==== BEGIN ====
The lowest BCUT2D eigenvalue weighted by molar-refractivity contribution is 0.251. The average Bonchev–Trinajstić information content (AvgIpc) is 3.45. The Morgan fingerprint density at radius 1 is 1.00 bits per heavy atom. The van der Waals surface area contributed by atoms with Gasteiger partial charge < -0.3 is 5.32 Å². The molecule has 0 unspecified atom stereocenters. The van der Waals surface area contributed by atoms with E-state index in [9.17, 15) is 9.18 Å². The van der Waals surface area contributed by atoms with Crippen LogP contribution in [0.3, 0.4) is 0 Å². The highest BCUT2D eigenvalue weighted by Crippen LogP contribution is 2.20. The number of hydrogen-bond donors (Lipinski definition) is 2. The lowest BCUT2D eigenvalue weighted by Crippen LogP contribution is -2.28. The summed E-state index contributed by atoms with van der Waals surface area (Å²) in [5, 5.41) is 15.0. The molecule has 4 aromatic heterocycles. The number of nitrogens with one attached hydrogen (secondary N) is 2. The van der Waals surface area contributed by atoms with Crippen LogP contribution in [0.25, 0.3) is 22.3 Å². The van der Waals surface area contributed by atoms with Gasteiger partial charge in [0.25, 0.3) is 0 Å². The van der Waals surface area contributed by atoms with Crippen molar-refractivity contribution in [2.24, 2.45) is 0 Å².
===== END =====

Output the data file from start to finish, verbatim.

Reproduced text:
The lowest BCUT2D eigenvalue weighted by molar-refractivity contribution is 0.251. The average Bonchev–Trinajstić information content (AvgIpc) is 3.45. The Morgan fingerprint density at radius 1 is 1.00 bits per heavy atom. The van der Waals surface area contributed by atoms with Gasteiger partial charge < -0.3 is 5.32 Å². The molecule has 0 unspecified atom stereocenters. The van der Waals surface area contributed by atoms with E-state index in [9.17, 15) is 9.18 Å². The van der Waals surface area contributed by atoms with Crippen LogP contribution in [0.3, 0.4) is 0 Å². The highest BCUT2D eigenvalue weighted by Crippen LogP contribution is 2.20. The number of hydrogen-bond donors (Lipinski definition) is 2. The lowest BCUT2D eigenvalue weighted by Crippen LogP contribution is -2.28. The summed E-state index contributed by atoms with van der Waals surface area (Å²) in [5, 5.41) is 15.0. The molecule has 4 aromatic heterocycles. The number of nitrogens with one attached hydrogen (secondary N) is 2. The van der Waals surface area contributed by atoms with Crippen LogP contribution in [0.25, 0.3) is 22.3 Å². The van der Waals surface area contributed by atoms with Gasteiger partial charge in [0.25, 0.3) is 0 Å². The van der Waals surface area contributed by atoms with Crippen molar-refractivity contribution in [2.24, 2.45) is 0 Å².